This ever evolving era of electronics and the internet offers enormous opportunities for achievement and equally enormous opportunities for evil.
Before a volcano erupts there are unusual earthquakes and tremors. We have more than enough signs and advance tremors indicating the certainty of a series of huge Internet disasters. It is becoming all too easy to cripple a business, or even a nation, by an Internet attack. Our nation, perhaps in concert with Israel, destroyed a whole generation of Iran's centrifuges by a cyber attack. These centrifuges were a vital part of Iran's nuclear weapons program.
Retail chains like Target and Neiman Marcus have had huge amounts of customer information stolen. WikiLeaks and Edward Snowden betrayed a huge number of our secrets. A foreign government stole engineering drawings for our latest fighter plane from the computer of a minor subcontractor. Convenience and fascination with technology outweigh caution in too many cases.
Even information normally communicated by paper documents or by telephone is subject to hacking if the company or agency stores vital information in bulk on computers connected to the Internet. I speak from personal experience.
We need to make both information theft and other attacks difficult, expensive and dangerous. There are three kinds of attacks possible: transactional, hacking and trusted employee misbehavior.
■ First: An individual credit card number can be stolen at the point of sale by various means. Such single-number theft is serious for the individual, but not massive in quantity.
■ Second: If any computer is attached to the internet and a hacker breaks into it, then any information on it can be stolen, altered or erased. Any devices controlled by that computer can be rendered inoperative or possibly destroyed. No computerized security processes are infallible.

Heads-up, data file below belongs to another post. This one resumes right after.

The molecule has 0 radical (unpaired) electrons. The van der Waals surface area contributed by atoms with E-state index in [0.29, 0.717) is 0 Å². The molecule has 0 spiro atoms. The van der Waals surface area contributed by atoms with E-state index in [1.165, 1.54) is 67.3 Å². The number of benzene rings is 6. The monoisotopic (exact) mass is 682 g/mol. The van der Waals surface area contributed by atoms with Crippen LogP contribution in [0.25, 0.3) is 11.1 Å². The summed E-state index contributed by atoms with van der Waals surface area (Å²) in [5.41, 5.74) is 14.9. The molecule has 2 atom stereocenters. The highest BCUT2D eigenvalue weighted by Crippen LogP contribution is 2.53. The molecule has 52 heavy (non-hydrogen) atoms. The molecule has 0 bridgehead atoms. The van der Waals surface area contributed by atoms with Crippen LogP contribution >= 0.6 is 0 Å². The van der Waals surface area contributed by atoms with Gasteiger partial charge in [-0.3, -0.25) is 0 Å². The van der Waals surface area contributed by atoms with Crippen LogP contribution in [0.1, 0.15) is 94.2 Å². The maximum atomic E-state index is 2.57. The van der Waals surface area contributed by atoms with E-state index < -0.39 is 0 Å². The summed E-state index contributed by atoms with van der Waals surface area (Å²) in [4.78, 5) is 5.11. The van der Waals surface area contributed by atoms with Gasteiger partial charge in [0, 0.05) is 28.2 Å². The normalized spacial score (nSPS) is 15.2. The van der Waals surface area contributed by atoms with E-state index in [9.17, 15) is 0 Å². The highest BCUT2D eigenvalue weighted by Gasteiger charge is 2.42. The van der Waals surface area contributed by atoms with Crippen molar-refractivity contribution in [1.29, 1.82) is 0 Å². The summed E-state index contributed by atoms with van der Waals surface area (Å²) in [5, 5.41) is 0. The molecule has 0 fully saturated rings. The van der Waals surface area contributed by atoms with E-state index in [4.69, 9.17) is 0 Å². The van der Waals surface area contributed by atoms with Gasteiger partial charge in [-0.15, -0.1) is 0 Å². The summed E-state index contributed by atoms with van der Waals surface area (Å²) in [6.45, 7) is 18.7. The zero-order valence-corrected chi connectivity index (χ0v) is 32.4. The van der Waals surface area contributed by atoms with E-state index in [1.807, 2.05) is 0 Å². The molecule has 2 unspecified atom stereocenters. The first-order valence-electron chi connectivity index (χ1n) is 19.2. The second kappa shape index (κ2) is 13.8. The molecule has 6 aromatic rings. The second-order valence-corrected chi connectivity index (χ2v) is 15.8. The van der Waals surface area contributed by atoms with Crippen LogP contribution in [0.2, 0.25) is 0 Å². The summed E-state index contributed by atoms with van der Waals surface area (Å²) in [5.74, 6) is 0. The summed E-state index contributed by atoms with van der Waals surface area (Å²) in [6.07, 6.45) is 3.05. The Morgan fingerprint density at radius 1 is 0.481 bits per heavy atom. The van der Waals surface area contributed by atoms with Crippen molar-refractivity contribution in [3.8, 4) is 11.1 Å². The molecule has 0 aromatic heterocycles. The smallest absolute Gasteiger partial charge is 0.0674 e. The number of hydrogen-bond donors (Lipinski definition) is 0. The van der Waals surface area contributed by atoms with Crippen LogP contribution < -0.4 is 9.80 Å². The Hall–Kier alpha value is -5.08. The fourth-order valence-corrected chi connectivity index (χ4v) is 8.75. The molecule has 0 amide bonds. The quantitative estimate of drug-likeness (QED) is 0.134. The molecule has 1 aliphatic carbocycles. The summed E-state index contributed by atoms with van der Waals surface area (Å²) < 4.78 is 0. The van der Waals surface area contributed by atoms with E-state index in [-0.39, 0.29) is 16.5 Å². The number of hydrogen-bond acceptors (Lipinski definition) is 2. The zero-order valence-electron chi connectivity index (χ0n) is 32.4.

■ Third: A trusted employee, like Edward Snowden was, may filch information that he has legitimate access to because of his or her employment.
To counter these multiple threats, multiple defensive strategies need to be employed.
Transactional theft is usually frustrated by avoiding unnecessary use of your credit card. Pay locally by cash or check.
External hacking is avoided by segregating networks. Sensitive information should be stored in bulk only on dedicated networks that are not connected to the Internet. The same goes for machine controls like power plants or traffic signals.
There is still the danger of another Edward Snowden, so internal networks should be further physically segregated by need to know. Engineers need not visit personnel data and accountants need not have access to the customer database.
In large organizations, these dedicated networks should have only terminals connected to them, not desktop computers. A thumb drive can store a lot of information. And in large organizations the terminals themselves should be connected physically and electronically by uncommon means. Ethernet connections are cheap, but very easy to unplug and plug into another device. Hence even dedicated nets are vulnerable if based on today's garden variety communication technology.
Processes such as Internet sales require that sensitive information be exchanged over the internet yet ultimately stored locally. In addition to various encryption and verification means, there needs to be a physical disconnect of the external and internal electronic sales processing systems.
Older technology comes to our aid here. If the external sales system exchanges information with the big internal system using magnetic tape, printers feeding Optical Character Readers or even human intervention, access to the whole main body of data via an internet attack is impossible. The transfer media need to be erased or destroyed soon after transfer. Such an exchange method is less convenient and more expensive, but more secure.
What about the mom-and-pop store with just one computer? Use the Linux operating system. Hackers usually don't bother attacking this relatively rare OS.
Data can be made secure. First we have to get management's attention. That will take a few more disasters.